The essential Tokyo ramen guide
Words & Photography: Robert Spangle
Tokyo: a city of infinite depth. Immediately upon arrival, I knew that if I only scratched the surface in my lifetime it would be time well spent. At all hours there is an ordered hum to things. Extending in all directions, especially up, the city is deficient on dead ends and sleep, but nothing else. The sprawl is unpredictable and devoid of boundaries: a self-writing map limited only by my comprehension of the place. A strange coding mixes shops, studios, and sporadic shrines amongst neighbourhoods, with a pleasant, persistent illusion that the city could be expanding with each turn.
The urban spread seems in proportionate to the population. I ran into the same Harajuku hype kids on three sides of the city with two different hair colours in the same week. Nearly devoid of tourists, Tokyo is a magnet for designers on pilgrimage. In front of the Kapital store in hilly Ebisu, I found Nick Fouquet, Alessandro Squarzi and Fernando Ruiz (of 1k Corp) completely unaware of each other and unable to explain how they found the place. It was Fernando who introduced me to Abram Plaut, the legendary sneakerhead turned international Ramen Beast - my saving grace for all things edible in Tokyo.
Abram gave me the short version of the past 17 years he's spent in Japan: Wu-Tang, his taste buds, and school took him to Japan and he's never looked back. An early and avid sneakerhead, he embraced the cult-like collector culture of Japan and was soon doing good business selling his rare Tokyo finds, most notably: early Air Jordans.
Ramen quickly took over and Abram found his place in the spotlight reviewing sushi for publications like Playboy Japan. Reviews and interviews pilled up, and soon he had helped put together a Ramen Beast App and his own store in the US.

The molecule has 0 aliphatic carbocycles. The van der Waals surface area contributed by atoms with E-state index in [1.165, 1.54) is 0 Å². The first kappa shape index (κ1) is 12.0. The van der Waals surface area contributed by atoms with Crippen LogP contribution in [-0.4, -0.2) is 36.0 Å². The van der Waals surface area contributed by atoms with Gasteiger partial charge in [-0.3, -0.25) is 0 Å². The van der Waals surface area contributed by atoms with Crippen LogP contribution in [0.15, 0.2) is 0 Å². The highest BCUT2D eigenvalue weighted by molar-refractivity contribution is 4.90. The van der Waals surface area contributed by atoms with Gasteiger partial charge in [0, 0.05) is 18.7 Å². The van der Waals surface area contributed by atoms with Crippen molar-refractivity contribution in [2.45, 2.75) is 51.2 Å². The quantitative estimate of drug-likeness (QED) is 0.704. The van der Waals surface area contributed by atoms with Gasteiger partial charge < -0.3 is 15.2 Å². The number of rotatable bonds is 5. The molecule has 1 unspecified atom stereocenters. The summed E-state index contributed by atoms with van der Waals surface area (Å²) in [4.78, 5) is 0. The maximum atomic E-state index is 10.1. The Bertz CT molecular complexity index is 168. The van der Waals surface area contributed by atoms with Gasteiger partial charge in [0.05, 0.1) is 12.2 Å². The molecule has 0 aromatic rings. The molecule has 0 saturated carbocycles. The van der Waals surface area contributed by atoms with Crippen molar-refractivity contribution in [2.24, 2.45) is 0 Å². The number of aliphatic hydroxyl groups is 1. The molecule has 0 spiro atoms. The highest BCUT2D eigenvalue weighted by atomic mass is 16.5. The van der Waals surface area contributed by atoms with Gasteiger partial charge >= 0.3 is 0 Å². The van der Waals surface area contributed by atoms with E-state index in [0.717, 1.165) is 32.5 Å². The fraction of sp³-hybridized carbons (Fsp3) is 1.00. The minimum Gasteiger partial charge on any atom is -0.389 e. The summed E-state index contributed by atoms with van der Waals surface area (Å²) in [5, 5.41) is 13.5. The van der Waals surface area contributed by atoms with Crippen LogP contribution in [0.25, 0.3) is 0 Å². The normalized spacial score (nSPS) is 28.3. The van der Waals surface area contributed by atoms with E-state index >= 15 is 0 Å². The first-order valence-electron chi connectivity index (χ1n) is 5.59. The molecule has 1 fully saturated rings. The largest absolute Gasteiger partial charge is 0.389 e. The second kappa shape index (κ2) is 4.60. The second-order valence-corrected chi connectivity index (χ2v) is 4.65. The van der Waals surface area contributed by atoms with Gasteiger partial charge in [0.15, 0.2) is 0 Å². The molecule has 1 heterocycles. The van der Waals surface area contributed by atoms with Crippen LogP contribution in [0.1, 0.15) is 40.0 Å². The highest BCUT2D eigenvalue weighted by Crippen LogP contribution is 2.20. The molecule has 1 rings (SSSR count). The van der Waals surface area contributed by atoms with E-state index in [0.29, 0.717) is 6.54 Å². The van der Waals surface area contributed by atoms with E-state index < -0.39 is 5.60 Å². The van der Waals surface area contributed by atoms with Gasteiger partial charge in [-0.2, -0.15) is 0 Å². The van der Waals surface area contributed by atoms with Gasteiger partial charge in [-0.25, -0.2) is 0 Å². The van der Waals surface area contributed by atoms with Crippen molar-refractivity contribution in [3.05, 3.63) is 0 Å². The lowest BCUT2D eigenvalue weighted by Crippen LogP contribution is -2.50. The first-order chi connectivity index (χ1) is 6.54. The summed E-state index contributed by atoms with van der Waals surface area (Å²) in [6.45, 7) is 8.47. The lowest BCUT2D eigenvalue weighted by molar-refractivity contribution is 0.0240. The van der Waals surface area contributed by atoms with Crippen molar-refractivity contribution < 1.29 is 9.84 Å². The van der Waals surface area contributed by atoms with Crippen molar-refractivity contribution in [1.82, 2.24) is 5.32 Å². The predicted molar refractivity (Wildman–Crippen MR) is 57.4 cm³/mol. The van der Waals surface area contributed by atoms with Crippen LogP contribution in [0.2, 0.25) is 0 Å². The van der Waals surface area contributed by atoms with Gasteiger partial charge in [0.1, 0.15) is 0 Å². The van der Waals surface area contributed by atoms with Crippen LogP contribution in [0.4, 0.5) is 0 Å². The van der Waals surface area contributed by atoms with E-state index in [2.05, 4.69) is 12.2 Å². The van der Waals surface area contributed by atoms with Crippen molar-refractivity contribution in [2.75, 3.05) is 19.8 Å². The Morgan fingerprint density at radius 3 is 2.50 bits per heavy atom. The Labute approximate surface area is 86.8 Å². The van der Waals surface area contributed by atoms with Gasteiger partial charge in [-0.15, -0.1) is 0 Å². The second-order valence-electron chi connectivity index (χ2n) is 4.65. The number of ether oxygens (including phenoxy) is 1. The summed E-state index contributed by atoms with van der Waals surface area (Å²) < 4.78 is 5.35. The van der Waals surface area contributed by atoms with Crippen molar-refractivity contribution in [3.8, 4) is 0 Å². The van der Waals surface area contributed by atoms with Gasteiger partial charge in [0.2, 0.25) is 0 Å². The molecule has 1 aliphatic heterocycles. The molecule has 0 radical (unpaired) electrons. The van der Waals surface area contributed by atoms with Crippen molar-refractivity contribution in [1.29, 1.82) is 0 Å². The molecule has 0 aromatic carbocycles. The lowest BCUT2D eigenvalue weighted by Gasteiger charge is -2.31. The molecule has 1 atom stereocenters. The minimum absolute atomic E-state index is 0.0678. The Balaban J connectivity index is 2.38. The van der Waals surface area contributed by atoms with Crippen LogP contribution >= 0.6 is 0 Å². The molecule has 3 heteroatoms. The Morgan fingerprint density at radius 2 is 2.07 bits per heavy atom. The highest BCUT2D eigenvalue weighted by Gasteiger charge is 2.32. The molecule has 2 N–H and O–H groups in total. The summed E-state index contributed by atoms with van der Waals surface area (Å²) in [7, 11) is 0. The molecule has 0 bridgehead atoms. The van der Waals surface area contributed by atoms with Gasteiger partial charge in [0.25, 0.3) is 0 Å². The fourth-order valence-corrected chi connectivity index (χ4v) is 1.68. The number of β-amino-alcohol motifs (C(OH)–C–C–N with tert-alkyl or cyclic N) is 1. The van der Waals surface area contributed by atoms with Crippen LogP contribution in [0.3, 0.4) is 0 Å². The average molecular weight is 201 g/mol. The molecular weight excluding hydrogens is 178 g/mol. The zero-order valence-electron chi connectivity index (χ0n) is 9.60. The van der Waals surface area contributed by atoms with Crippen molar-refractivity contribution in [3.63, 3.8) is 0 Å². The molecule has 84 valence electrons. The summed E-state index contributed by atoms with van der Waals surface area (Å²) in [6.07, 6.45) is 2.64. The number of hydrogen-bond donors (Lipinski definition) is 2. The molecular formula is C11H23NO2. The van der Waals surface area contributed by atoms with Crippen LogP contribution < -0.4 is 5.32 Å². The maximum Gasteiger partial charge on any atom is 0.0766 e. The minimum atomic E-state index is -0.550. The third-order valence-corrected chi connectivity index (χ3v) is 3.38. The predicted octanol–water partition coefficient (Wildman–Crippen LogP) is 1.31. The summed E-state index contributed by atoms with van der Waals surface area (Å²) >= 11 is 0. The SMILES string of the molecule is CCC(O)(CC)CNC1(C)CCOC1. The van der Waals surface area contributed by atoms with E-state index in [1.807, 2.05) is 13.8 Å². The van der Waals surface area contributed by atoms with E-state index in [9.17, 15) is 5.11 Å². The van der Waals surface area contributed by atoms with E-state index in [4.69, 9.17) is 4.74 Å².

Spinning, and out of my depth linguistically and culturally, I turned to Abram to show me the best eats in Tokyo…
Bear Pond Coffee
Notwithstanding the language barrier and cultural hurdles just to get a table, coffee seemed like familiar ground on which to start my exploration. I've seen coffee taken to extremes before (baristas helicoptering onto Swiss glacier tops to brew, 4,000km motorcycle roaster pilgrimages, Columbian beans laced with other Columbian exports) but nothing prepared me for Bear Pond’s famous owner/roaster/Barista, “Katsu” Tanaka.
It took a few morning trips to the hip, vintage shop-rich neighbourhood of Shimokitazawa to actually taste one of Katsu’s famous creations. To maintain his focus and quality, he limits himself to making only a few per day, and only before noon. Photos are allowed only through an additional round of emails through his PR agency.
But hype and ritual are laid bare by experience. The first espresso I had floored me: I was hooked. Jarringly syrupy, its consistency can only be compared to Southern Italy's spoon-standing traditions. The depth of its darkest muddy nectar, I can only recall encountering before in Djibouti.
Katsu’s intense, precise understanding and control of every element in the process yields unique creations that, as much as they may read as a gimmick, unquestioningly deliver new sensations to any coffee aficionado. It's coffee turned to math in the hands of a genius.
His crowning creation, “The Dirty Angel” was the perfect result of his control and understanding. Two separate espresso shots, each pulled according to their unique flavour profiles (one bright, tropical and fruity, the second rich, chocolatey and sedimentary) then dumped into a chilled glass of cold milk such that the two plumes of espresso intermix across the first three sips, each sip delivering an entirely new flavour.
Steeped in caffeine, it was time to take the plunge into Sushi.
25-6 Mishiikebukuro 3-Chome, Toshima, Tokyo
Sushi houses are generally quiet, tucked away spots. Signalled with small signs (if at all) and frequently next to or stories above larger restaurants, they are cult within a society that already fetishizes perfection in service. They follow these ideas to the extreme conclusion of reservations only, with weekly or daily fixed menus delivered directly from the chef's hand to yours.
Abram showed me a new and somewhat less conventional restaurant, Ichuryuan. Sushi is a purist food, but Ichuryuan excelled in its unconventional approach, punctuating sushi with small soup and meat dishes from across Japan. Pulling no punches for foreign guests, the first jarring course was crab head served cold - the delicate head meat marinating in its own broth.